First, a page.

Exerting Control over Prejudiced Responses

  • Monteith, Margo (PI)

Grants and Contracts Details


The fact that stereotypes prejudice operate automatically or implicitly (unconsciously) adverse and often has consequences for people who must continually endure discriminatory outcomes, and also for people who feel guilty about their unintended biases. The PI previously advanced a model of self-regulation to explain how control over automatically activated prejudices might be achieved. The model posits that the neurophysiological behavioral inhibition system (BIS) mediates the processes involved in bringing behavior that results from automatically activated biases under control. Theoretically, this system enables the development and operation of cues for control, which are stimuli that have come to be associated with prejudiced responses and the negative consequences of those responses (e.g., feelings of guilt). Through the development and operation of cues for control, implicit biases and their consequences can be changed. Although supported in experiments that maximized conditions for successful self-regulation, the model has not been tested in more realistic contexts nor has it addressed actual strategies for replacing prejudiced responses. The current program of research extends the application and theoretical breadth of the self-regulation model. Aim 1 is to examine experimentally the power of cues for control to command attention and facilitate non-prejudiced responding (1) when people have access to limited processing resources; (2) across time; and (3) after an experience that affirms one's non-prejudiced self-image. Thus these experiments test the power of cues to encourage non-prejudiced responding under situations that challenge the potential operation of cues. Aim 2 is to examine the operation of "real world" cues by obtaining a rich source of experiential data using an interview methodology to answer questions about the self-regulation of prejudiced responses in people's everyday lives. The operation of "real world" cues will also be examined experimentally by presenting individuals' idiosyncratic cues (as determined in the interview study) in a priming task to determine whether they do, indeed, facilitate control over prejudice. Aim 3 is to theoretically extend the self-regulation model by drawing on the de-biasing and correction literatures to provide an account of replacement strategies and to explain how the use of different strategies will depend on a likely moderator (capacity for reflection). Relevant experiments will test this theoretical extension.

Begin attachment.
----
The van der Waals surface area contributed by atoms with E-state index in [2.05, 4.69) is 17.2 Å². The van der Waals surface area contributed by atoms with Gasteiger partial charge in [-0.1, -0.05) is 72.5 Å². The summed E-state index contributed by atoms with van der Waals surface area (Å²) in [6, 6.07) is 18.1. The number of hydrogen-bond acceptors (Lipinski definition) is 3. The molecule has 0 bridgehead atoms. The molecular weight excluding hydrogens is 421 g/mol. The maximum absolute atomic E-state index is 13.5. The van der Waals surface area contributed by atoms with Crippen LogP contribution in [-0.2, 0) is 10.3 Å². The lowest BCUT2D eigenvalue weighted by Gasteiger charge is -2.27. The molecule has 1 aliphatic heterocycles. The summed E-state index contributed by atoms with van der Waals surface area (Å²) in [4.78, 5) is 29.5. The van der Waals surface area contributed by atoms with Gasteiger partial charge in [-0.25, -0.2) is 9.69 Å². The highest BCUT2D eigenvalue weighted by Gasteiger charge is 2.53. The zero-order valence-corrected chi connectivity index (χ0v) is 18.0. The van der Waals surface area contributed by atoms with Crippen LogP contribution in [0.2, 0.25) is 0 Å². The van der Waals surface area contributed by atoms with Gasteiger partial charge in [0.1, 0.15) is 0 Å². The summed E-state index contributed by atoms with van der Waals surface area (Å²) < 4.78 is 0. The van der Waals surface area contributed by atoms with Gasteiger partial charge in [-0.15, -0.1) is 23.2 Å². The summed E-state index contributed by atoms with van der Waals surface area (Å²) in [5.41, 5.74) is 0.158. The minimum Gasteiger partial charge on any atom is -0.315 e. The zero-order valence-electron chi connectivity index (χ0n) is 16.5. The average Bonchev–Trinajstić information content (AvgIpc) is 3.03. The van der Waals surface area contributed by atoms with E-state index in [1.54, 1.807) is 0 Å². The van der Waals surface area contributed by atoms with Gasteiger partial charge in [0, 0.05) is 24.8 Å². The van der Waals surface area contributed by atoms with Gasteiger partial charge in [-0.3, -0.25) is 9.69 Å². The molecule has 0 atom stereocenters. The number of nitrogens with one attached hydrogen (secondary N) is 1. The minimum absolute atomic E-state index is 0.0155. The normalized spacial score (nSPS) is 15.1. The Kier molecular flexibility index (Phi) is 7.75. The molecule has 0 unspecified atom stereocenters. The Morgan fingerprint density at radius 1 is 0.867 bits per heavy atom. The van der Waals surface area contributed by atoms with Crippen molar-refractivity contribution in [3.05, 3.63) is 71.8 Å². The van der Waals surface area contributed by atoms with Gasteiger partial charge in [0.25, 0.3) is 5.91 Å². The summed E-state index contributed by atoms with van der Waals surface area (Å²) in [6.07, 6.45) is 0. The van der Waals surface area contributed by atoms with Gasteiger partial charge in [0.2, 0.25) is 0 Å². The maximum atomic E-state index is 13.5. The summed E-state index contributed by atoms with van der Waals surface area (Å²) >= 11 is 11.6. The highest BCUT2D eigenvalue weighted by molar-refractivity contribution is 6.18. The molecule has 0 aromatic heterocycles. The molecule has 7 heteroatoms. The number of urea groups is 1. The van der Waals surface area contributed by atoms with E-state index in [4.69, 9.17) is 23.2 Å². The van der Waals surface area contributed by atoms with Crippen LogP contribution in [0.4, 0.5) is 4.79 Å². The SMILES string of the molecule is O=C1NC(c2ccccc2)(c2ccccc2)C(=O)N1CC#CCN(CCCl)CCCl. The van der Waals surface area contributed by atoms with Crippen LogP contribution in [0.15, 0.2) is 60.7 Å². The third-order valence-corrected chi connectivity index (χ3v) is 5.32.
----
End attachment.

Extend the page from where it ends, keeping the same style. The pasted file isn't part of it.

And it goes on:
Effective start/end date1/1/976/30/06


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